How Do I Stop My Dog From Doing...?


How do I stop my dog from eating...? How do I stop my dog from doing...? These are the two most common questions asked by frustrated dog owners. Sometimes the answers are complex. Too often, the answers are shockingly simple.


A questioner asked how to keep her dog from eating the baseboards in her house (she was looking for something to spray). The answers fell into two very distinctive camps.


Non-dog trainers saw the problem as inevitable to the situation: dog loose in house, dog eats stuff they shouldn't, we need to punish away the undesired behavior through deterrents. Their answers were diverse in their creativity and perplexing in their adherence to the paradigm of inevitability: double sticky tape on the baseboards, various sprays, scat mats, mouse traps, crinkly aluminum foil.


The suggestions from the trainers differed markedly, because they took a half step back from the question and looked at it from the perspective of, why does your dog have access to your baseboards if he likes to eat them? They did not see the behavior as an unfortunate side-effect of having a dog, rather they saw it as a management problem of asking too much of a dog who does not understand the arbitrariness of human rules. Their suggestions: crating, putting outside when at work, locking in small rooms away from baseboards, etc...


The pet owners were looking to solve a problem they saw as inevitable.


The trainers saw it as a ridiculous question when the answer was to simply deny the dog access to the baseboards if he likes to eat them.


The pet owners were looking at the dog as an animal that should somehow have an intrinsic understanding of house rules and had failed to understand the baseboard eating element of it. Once the dog ceased eating the baseboards, all would be well and perfect.


The dog trainers saw this as a dog who has no idea that eating baseboards is bad, and therefore, the simplest solution is to deny the dog the ability to continue practicing the behavior in the owner's absence, and insist upon owner attentiveness when the dog was present so that the dog would figure out the rules, and never have an opportunity to practice the behavior in the absence of the owner (thereby learning two sets of rules).


They saw the baseboard eating as a larger misunderstanding on the dog's part and knew that if the dog was denied access to the baseboards through sprays or other means, the dog might just eat the electrical cords or the legs off the couch, not in retaliation, or revenge, but because he likes to chew on stuff, and the whole house is filled with chewable stuff.


This is also not a case that can be solved by throwing more chew toys at the dog. Dogs like different textures, and wood may feel better than Nylabone plastic. Or the dog might be in the living room, and the Kong may be elsewhere. The dog is not bored, or lonely, or sad, or afraid. The dog is being a dog, and dogs like to chew stuff.


This is why I recommend living with a dog for a minimum of a full year before trusting him to freely roam the house in my absence (longer if it's a puppy). During that year your pup may spend weeks quietly chewing appropriately at your feet, then wander over and begin casually gnawing on a house plant. Here's where you throw in an interrupter word, and redirect the pup to more appropriate chew items. Dogs forget. It may take weeks or months for the dog to try to reexamine the yumminess of plants. Being present allows instant redirection. Five months later your dog might be laying with her muzzle up against a chair leg. Whoops! Interrupt and redirect. The dog isn't bad. She's just being a dog.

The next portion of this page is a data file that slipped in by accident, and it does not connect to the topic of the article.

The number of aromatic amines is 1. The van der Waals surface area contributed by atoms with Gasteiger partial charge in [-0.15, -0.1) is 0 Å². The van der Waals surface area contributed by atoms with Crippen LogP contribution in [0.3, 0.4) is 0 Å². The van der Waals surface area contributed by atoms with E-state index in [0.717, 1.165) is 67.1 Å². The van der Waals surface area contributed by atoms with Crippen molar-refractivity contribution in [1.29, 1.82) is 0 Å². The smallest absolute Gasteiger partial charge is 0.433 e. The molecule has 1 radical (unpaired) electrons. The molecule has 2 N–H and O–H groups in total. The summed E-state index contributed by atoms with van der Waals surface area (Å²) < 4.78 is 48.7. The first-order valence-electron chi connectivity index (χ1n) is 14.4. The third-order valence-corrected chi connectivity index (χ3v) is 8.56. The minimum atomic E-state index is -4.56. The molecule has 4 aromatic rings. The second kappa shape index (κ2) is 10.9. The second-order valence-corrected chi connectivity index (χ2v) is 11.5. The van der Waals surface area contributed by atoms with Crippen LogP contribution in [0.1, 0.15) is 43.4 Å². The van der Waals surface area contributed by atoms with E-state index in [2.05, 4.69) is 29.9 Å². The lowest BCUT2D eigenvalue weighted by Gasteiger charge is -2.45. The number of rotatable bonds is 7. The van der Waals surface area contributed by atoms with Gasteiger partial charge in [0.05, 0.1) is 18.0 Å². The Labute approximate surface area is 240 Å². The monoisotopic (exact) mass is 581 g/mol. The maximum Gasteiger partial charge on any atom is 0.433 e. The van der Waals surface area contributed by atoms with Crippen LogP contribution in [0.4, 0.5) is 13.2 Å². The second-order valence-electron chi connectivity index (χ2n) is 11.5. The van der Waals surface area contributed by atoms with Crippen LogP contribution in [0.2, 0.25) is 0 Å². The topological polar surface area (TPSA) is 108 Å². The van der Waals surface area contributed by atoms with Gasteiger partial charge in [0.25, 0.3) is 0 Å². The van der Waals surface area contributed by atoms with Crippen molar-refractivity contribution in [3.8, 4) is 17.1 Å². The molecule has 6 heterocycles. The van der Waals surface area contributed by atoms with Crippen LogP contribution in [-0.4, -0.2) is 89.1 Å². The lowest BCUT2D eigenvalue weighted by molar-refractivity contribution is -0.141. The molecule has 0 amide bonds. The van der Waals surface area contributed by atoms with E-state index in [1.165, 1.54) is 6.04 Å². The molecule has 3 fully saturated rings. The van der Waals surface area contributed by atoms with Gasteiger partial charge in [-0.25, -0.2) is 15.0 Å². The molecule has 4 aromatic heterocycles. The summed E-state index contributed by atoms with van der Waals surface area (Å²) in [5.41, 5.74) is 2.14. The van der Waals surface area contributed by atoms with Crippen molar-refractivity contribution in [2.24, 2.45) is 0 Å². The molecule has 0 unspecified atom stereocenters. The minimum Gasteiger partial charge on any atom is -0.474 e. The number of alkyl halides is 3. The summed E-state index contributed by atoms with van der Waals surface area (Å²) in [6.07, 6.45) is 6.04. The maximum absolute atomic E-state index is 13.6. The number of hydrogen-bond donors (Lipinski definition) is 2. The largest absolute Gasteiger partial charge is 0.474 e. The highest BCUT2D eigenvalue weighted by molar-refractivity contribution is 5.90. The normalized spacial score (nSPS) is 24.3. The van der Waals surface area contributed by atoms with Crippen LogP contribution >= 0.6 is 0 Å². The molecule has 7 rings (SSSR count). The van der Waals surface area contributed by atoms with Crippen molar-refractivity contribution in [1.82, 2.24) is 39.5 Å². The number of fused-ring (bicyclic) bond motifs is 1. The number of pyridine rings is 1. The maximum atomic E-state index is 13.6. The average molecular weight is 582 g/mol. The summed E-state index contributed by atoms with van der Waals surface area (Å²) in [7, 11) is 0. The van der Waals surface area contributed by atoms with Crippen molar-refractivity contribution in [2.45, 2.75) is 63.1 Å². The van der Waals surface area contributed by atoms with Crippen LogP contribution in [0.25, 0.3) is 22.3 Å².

People come to me and ask how do I keep my dog from counter surfing, and my often unwanted answer is: don't let them start. It just takes one time of your dog jumping onto a counter and finding a steak to establish a life-long behavior pattern.


Think it isn't possible? Ask yourself how much you would spend on lottery tickets if the very first time you bought one you won a Corvette. The barrier to entry is low ( a buck) and the payoff possibilities are huge (Dude! it's a Corvette!). What if I also gave you hints about when a winning ticket might be next? Like I tell you pink tickets are more likely to pay?


Your dog absolutely knows when there's a high likelihood of food available on the counter. Add to that the possibility of food crumbs and buttery utensils even when there isn't raw hamburger, and the dog never loses.


Think about what kind of punishment, and how often it would have to applied to overcome the lottery-like effects of counter surfing. Especially if the dog learns to associate the lack of owner presence with the zero likelihood of punishment (or punishment is reduced to tin cans on a string or an easily circumvented mouse trap).


Think of how much we'd have to reward our dog for alternate behaviors to stay on the floor. Again, what happens when the dog finds out that reinforcement on the floor is never possible when the owners are home, but the counter still occasionally pays.


Once a dog has been rewarded heavily and randomly for a behavior we have to be able to control the dog's access 100% of the time to make the behavior disappear. The dog only has to get lucky once to undo everything.


Management is boring. It means being attentive to our dogs. It takes a bit of work and a lengthy time commitment. But it isn't hard. And to do otherwise often means a lifelong habit that will create discord and a feeling of eternal combat with your dog.


So the next time you want to ask, How do I stop my dog from doing...? Take a step back and look at the picture from a slightly different viewpoint. Sometimes the answer is complex, but all you often it is embarrassingly easy.




















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